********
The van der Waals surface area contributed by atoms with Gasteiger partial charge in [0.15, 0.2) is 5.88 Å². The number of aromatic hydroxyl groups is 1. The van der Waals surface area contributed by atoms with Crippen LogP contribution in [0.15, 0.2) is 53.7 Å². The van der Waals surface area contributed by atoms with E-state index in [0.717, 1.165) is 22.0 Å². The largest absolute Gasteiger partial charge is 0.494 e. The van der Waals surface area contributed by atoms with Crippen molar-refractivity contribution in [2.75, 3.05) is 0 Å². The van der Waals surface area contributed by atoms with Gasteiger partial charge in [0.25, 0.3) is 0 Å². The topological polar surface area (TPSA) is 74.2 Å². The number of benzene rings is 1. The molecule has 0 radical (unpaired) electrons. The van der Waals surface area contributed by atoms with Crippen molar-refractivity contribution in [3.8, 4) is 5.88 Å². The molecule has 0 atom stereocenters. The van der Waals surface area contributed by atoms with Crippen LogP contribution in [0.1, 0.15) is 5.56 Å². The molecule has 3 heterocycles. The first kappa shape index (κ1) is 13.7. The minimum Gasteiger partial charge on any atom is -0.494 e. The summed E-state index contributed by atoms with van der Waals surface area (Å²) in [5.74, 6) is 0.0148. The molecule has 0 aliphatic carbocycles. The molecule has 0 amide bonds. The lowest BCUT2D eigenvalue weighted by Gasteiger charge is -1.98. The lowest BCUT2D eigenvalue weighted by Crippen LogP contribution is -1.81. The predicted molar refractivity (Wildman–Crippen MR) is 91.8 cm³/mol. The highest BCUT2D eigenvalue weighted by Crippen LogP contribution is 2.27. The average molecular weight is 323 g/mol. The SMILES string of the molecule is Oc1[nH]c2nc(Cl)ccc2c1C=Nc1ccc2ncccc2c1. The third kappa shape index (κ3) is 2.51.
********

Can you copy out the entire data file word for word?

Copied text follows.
The van der Waals surface area contributed by atoms with Gasteiger partial charge in [0.15, 0.2) is 5.88 Å². The number of aromatic hydroxyl groups is 1. The van der Waals surface area contributed by atoms with Crippen LogP contribution in [0.15, 0.2) is 53.7 Å². The van der Waals surface area contributed by atoms with E-state index in [0.717, 1.165) is 22.0 Å². The largest absolute Gasteiger partial charge is 0.494 e. The van der Waals surface area contributed by atoms with Crippen molar-refractivity contribution in [2.75, 3.05) is 0 Å². The van der Waals surface area contributed by atoms with Gasteiger partial charge in [0.25, 0.3) is 0 Å². The topological polar surface area (TPSA) is 74.2 Å². The number of benzene rings is 1. The molecule has 0 radical (unpaired) electrons. The van der Waals surface area contributed by atoms with Crippen molar-refractivity contribution in [3.8, 4) is 5.88 Å². The molecule has 0 atom stereocenters. The van der Waals surface area contributed by atoms with Crippen LogP contribution in [0.1, 0.15) is 5.56 Å². The molecule has 3 heterocycles. The first kappa shape index (κ1) is 13.7. The minimum Gasteiger partial charge on any atom is -0.494 e. The summed E-state index contributed by atoms with van der Waals surface area (Å²) in [5.74, 6) is 0.0148. The molecule has 0 aliphatic carbocycles. The molecule has 0 amide bonds. The lowest BCUT2D eigenvalue weighted by Gasteiger charge is -1.98. The lowest BCUT2D eigenvalue weighted by Crippen LogP contribution is -1.81. The predicted molar refractivity (Wildman–Crippen MR) is 91.8 cm³/mol. The highest BCUT2D eigenvalue weighted by Crippen LogP contribution is 2.27. The average molecular weight is 323 g/mol. The SMILES string of the molecule is Oc1[nH]c2nc(Cl)ccc2c1C=Nc1ccc2ncccc2c1. The third kappa shape index (κ3) is 2.51.